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Post Info TOPIC: OGLE-2016-BLG-1003


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Title: OGLE-2016-BLG-1003: First Resolved Caustic-crossing Binary-source Event Discovered by Second-generation Microlensing Surveys
Author: Y. K. Jung, A. Udalski, I. A. Bond, J. C. Yee, A. Gould, C. Han, M. D. Albrow, C.-U. Lee, S.-L. Kim, K.-H. Hwang, S.-J. Chung, Y.-H. Ryu, I.-G. Shin, W. Zhu, S.-M. Cha, D.-J. Kim, Y. Lee, B.-G. Park, R. W. Pogge, J. Skowron, M. K. Szymanski, R. Poleski, P. Mroz, S. Kozlowski, P. Pietrukowicz, I. Soszynski, K. Ulaczyk, M. Pawlak, F. Abe, D.P. Bennett, R. Barry, T. Sumi, Y. Asakura, A. Bhattacharya, M. Donachie, A. Fukui, Y. Hirao, Y. Itow, N. Koshimoto, M.C.A. Li, C.H. Ling, K. Masuda, Y. Matsubara, Y. Muraki, M. Nagakane, N. J. Rattenbury, P. Evans, A. Sharan, D.J. Sullivan, D. Suzuki, P. J. Tristram, T. Yamada, T. Yamada, A. Yonehara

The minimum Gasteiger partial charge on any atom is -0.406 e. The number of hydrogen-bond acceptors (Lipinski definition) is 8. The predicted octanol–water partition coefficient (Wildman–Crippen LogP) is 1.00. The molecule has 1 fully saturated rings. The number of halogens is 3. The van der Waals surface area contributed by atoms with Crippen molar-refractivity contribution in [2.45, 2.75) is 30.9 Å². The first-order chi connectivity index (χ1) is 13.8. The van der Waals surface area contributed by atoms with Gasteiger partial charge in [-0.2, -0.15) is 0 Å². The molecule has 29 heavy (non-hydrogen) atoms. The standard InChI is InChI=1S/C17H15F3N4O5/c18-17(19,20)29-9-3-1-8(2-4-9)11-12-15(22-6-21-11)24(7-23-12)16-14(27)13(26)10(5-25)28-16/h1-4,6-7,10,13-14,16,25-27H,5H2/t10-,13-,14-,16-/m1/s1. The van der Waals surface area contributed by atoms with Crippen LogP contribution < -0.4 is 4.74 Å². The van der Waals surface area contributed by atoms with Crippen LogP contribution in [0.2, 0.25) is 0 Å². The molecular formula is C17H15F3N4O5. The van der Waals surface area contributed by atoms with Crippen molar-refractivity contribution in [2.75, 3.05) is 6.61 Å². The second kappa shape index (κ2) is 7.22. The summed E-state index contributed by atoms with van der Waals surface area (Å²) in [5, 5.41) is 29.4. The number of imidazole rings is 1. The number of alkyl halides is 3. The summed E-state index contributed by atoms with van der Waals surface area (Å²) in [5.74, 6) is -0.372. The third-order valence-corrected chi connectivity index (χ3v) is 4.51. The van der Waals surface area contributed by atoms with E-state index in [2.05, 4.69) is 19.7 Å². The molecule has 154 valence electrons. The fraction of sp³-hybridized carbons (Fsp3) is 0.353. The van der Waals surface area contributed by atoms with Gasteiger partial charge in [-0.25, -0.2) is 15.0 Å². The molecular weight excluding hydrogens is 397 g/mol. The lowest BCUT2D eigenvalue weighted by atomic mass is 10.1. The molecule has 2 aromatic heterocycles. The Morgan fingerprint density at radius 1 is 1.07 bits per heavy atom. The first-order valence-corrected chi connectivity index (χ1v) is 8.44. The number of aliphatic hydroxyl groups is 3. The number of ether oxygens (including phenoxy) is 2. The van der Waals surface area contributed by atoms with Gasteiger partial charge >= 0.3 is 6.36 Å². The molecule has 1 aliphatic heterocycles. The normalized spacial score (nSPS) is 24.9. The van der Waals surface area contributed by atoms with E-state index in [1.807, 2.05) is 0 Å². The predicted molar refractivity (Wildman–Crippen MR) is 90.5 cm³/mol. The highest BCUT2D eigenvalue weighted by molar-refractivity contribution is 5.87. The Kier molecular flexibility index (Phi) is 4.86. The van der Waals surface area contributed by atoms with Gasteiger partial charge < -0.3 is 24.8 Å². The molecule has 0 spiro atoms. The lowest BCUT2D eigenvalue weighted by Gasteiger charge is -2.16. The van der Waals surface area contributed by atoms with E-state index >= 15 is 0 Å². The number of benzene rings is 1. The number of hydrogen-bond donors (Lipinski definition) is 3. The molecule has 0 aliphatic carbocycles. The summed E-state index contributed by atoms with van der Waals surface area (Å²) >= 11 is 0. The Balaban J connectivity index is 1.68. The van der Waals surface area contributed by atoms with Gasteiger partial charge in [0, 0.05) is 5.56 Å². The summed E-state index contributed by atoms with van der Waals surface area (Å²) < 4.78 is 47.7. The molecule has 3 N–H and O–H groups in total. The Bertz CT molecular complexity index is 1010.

We report the analysis of the first resolved caustic-crossing binary-source microlensing event OGLE-2016-BLG-1003. The event is densely covered by the round-the-clock observations of three surveys. The light curve is characterized by two nested caustic-crossing features, which is unusual for typical caustic-crossing perturbations. From the modelling of the light curve, we find that the anomaly is produced by a binary source passing over a caustic formed by a binary lens. The result proves the importance of high-cadence and continuous observations, and the capability of second-generation microlensing experiments to identify such complex perturbations that are previously unknown. However, the result also raises the issues of the limitations of current analysis techniques for understanding lens systems beyond two masses and of determining the appropriate multiband observing strategy of survey experiments.

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